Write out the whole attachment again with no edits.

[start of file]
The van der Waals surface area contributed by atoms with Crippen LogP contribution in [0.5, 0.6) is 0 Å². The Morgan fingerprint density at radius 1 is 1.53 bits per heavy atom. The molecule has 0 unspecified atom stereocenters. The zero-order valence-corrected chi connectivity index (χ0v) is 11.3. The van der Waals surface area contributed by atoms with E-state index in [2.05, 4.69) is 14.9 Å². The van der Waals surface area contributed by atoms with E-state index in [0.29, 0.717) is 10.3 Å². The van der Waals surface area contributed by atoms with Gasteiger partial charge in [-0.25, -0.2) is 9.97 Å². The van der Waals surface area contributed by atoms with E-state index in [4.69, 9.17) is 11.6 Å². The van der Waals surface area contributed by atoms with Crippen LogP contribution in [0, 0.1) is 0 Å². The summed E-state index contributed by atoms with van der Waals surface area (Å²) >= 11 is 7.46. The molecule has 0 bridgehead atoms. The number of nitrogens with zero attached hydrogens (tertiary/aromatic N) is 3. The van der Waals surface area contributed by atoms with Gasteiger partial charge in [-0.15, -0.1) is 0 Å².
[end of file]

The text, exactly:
The van der Waals surface area contributed by atoms with Crippen LogP contribution in [0.5, 0.6) is 0 Å². The Morgan fingerprint density at radius 1 is 1.53 bits per heavy atom. The molecule has 0 unspecified atom stereocenters. The zero-order valence-corrected chi connectivity index (χ0v) is 11.3. The van der Waals surface area contributed by atoms with E-state index in [2.05, 4.69) is 14.9 Å². The van der Waals surface area contributed by atoms with E-state index in [0.29, 0.717) is 10.3 Å². The van der Waals surface area contributed by atoms with Gasteiger partial charge in [-0.25, -0.2) is 9.97 Å². The van der Waals surface area contributed by atoms with E-state index in [4.69, 9.17) is 11.6 Å². The van der Waals surface area contributed by atoms with Crippen LogP contribution in [0, 0.1) is 0 Å². The summed E-state index contributed by atoms with van der Waals surface area (Å²) >= 11 is 7.46. The molecule has 0 bridgehead atoms. The number of nitrogens with zero attached hydrogens (tertiary/aromatic N) is 3. The van der Waals surface area contributed by atoms with Gasteiger partial charge in [-0.15, -0.1) is 0 Å².